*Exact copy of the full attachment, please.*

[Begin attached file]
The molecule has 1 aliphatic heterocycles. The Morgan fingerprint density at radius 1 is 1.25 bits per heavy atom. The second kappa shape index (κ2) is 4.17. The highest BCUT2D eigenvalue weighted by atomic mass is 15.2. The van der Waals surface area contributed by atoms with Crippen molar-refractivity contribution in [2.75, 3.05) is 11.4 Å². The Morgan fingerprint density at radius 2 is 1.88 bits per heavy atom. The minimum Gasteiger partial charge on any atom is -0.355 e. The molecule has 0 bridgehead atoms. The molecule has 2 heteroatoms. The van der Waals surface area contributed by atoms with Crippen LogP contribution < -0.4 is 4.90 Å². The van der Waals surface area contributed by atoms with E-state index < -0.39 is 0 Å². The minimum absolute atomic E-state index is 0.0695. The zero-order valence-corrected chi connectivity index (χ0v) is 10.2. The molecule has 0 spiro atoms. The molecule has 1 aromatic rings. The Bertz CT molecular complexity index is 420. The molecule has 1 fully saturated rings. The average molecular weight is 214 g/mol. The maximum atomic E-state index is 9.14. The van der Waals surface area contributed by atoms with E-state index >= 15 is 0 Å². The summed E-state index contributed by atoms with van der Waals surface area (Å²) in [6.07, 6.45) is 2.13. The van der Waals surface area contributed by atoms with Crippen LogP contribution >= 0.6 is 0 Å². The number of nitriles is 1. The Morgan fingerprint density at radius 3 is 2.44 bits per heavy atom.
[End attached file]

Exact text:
The molecule has 1 aliphatic heterocycles. The Morgan fingerprint density at radius 1 is 1.25 bits per heavy atom. The second kappa shape index (κ2) is 4.17. The highest BCUT2D eigenvalue weighted by atomic mass is 15.2. The van der Waals surface area contributed by atoms with Crippen molar-refractivity contribution in [2.75, 3.05) is 11.4 Å². The Morgan fingerprint density at radius 2 is 1.88 bits per heavy atom. The minimum Gasteiger partial charge on any atom is -0.355 e. The molecule has 0 bridgehead atoms. The molecule has 2 heteroatoms. The van der Waals surface area contributed by atoms with Crippen LogP contribution < -0.4 is 4.90 Å². The van der Waals surface area contributed by atoms with E-state index < -0.39 is 0 Å². The minimum absolute atomic E-state index is 0.0695. The zero-order valence-corrected chi connectivity index (χ0v) is 10.2. The molecule has 0 spiro atoms. The molecule has 1 aromatic rings. The Bertz CT molecular complexity index is 420. The molecule has 1 fully saturated rings. The average molecular weight is 214 g/mol. The maximum atomic E-state index is 9.14. The van der Waals surface area contributed by atoms with E-state index >= 15 is 0 Å². The summed E-state index contributed by atoms with van der Waals surface area (Å²) in [6.07, 6.45) is 2.13. The van der Waals surface area contributed by atoms with Crippen LogP contribution >= 0.6 is 0 Å². The number of nitriles is 1. The Morgan fingerprint density at radius 3 is 2.44 bits per heavy atom.